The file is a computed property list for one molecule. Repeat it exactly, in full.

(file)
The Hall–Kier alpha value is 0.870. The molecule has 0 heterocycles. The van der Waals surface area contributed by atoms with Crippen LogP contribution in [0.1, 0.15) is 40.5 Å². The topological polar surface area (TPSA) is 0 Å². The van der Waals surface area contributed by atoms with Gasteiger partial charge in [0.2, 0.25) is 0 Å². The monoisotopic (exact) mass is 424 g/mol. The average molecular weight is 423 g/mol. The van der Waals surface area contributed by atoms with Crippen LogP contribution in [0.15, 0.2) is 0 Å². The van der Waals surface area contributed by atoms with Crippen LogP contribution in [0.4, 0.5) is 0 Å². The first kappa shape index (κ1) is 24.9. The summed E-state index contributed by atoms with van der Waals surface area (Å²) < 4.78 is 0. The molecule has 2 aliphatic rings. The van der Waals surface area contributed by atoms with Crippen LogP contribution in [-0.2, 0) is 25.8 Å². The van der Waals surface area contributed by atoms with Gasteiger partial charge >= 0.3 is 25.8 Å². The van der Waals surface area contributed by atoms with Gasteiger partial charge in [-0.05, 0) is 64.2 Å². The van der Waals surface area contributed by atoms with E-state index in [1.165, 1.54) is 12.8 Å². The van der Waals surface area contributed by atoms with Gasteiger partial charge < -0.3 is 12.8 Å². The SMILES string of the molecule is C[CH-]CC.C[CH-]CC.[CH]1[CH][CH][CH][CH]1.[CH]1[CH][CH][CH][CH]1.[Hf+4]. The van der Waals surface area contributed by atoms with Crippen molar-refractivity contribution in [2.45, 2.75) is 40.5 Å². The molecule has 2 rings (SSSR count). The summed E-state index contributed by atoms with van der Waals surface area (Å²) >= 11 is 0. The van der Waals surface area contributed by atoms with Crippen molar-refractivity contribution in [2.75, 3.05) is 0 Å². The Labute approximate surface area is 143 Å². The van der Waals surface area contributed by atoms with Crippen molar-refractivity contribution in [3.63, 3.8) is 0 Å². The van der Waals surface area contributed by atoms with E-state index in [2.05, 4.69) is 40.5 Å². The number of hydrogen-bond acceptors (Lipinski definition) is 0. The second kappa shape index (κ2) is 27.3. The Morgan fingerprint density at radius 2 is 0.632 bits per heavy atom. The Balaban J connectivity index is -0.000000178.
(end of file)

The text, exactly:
The Hall–Kier alpha value is 0.870. The molecule has 0 heterocycles. The van der Waals surface area contributed by atoms with Crippen LogP contribution in [0.1, 0.15) is 40.5 Å². The topological polar surface area (TPSA) is 0 Å². The van der Waals surface area contributed by atoms with Gasteiger partial charge in [0.2, 0.25) is 0 Å². The monoisotopic (exact) mass is 424 g/mol. The average molecular weight is 423 g/mol. The van der Waals surface area contributed by atoms with Crippen LogP contribution in [0.15, 0.2) is 0 Å². The van der Waals surface area contributed by atoms with Crippen LogP contribution in [0.4, 0.5) is 0 Å². The first kappa shape index (κ1) is 24.9. The summed E-state index contributed by atoms with van der Waals surface area (Å²) < 4.78 is 0. The molecule has 2 aliphatic rings. The van der Waals surface area contributed by atoms with Crippen LogP contribution in [-0.2, 0) is 25.8 Å². The van der Waals surface area contributed by atoms with Gasteiger partial charge >= 0.3 is 25.8 Å². The van der Waals surface area contributed by atoms with Gasteiger partial charge in [-0.05, 0) is 64.2 Å². The van der Waals surface area contributed by atoms with E-state index in [1.165, 1.54) is 12.8 Å². The van der Waals surface area contributed by atoms with Gasteiger partial charge < -0.3 is 12.8 Å². The SMILES string of the molecule is C[CH-]CC.C[CH-]CC.[CH]1[CH][CH][CH][CH]1.[CH]1[CH][CH][CH][CH]1.[Hf+4]. The van der Waals surface area contributed by atoms with Crippen molar-refractivity contribution in [2.45, 2.75) is 40.5 Å². The molecule has 2 rings (SSSR count). The summed E-state index contributed by atoms with van der Waals surface area (Å²) >= 11 is 0. The van der Waals surface area contributed by atoms with Crippen molar-refractivity contribution in [2.75, 3.05) is 0 Å². The Labute approximate surface area is 143 Å². The van der Waals surface area contributed by atoms with Crippen molar-refractivity contribution in [3.63, 3.8) is 0 Å². The van der Waals surface area contributed by atoms with E-state index in [2.05, 4.69) is 40.5 Å². The number of hydrogen-bond acceptors (Lipinski definition) is 0. The second kappa shape index (κ2) is 27.3. The Morgan fingerprint density at radius 2 is 0.632 bits per heavy atom. The Balaban J connectivity index is -0.000000178.